Synopsis of Pop Music
“Those were the days, my friend,
We thought they would never end…”
When the Beatles formed their own label, Apple, in 1968, they didn’t want it to exist only for their albums. They also wanted to make it possible for other aspiring pop stars to be heard. They scored a notable success that year with Mary Hopkin, an angelic lass with a gorgeous voice and a gift for folk-styled pop music. With songs like “Those Were the Days” and “Goodbye,” Hopkin sold millions of records and became internationally famous in the process.
Mary Hopkin was a natural troubadour and had been singing in folk and pop groups since her teens by the time she was discovered in 1968. Her lucky break arrived when she appeared on the U.K. television show Opportunity Knocks to sing “Turn Turn Turn.” Famous model Twiggy saw her performance, enjoyed it, and mentioned Hopkin to her friend Paul McCartney. He was looking for talent to add to the Apple record label and realized that Hopkin fit the bill when he heard her lovely voice. He promptly signed her to the label and took her into the studio to produce her first single.
The first result of Hopkin and McCartney’s creative teaming was “Those Were The Days,” a ballad based a traditional Ukrainian folk song. Its gentle mixture of traditional folk sounds and Hopkin’s angelic soprano voice made it one of the biggest international hits of the year. It went to #1 in the U.K. and #2 in the U.S., aided by a performance on The Ed Sullivan Show. Hopkin also recorded this song in Spanish, French, German, Italian and Hebrew, and these alternate versions helped add to the song’s international appeal. By early 1969, it had sold 8 million copies around the world.
In 1969, Mary Hopkin released her first album, Postcard, produced by McCartney and featuring songs by such noted songwriters as Harry Nilsson and Donovan. It became an international hit, as did its first single “Goodbye.” The next year, she began experimenting with less-folky pop material like “Temma Harbour,” which became a Top-40 hit for Hopkin in the U.S. In 1971, she released the album Earth Song – Ocean Song, whose rustic sound returned her to her first love, folk music.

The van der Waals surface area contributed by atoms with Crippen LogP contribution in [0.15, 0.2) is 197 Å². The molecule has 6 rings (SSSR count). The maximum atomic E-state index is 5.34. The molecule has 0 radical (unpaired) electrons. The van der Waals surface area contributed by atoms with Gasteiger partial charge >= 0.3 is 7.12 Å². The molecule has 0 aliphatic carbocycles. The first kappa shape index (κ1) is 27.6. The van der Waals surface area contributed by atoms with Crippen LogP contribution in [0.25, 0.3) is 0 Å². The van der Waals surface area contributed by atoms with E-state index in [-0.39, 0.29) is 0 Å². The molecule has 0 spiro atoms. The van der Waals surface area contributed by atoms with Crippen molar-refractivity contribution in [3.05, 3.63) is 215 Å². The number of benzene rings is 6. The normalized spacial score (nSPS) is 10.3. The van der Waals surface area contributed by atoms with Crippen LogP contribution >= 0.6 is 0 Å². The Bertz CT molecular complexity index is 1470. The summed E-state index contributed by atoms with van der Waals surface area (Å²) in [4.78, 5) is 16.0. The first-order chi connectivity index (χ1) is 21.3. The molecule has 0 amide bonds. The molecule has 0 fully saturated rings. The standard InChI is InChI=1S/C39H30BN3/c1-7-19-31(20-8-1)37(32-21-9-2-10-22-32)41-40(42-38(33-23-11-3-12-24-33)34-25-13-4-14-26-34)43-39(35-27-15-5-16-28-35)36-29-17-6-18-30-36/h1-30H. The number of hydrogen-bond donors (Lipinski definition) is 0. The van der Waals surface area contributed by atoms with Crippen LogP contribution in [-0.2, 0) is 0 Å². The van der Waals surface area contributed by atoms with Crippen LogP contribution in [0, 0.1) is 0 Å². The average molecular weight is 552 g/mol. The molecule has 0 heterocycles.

After Earth Song – Ocean Song, Mary Hopkin decided to devote time to her new marriage and start a family. She remained inactive for much of the decade, but would record the occasional single. She also popped up on other artists’ work from time to time, most notably lending some distinctive background vocals to David Bowie’s 1977 U.K. hit, “Sound and Vision.” In the early 80’s she returned to the music business in two harmony-based groups, Sundance and Oasis (not that Oasis). In 1989, she released her first solo album since 1971, Spirit.
Mary Hopkin continues to be involved in music today and contributes to the occasional record or concert. Through collaborations with folk artists like Ralph McTell, she remains a presence on the English folk scene. Mary Hopkin’s classic album Postcard has also been reissued in recent years, ensuring that modern-pay pop fans can continue to enjoy her music. No matter what the current fashion in pop music may be, Mary Hopkin’s classic style of pop will always sound good.
Artist Release History1969 Post Card
1971 Earth Song, Ocean Song
1972 Those Were the Days
1979 The Welsh World of Mary Hopkin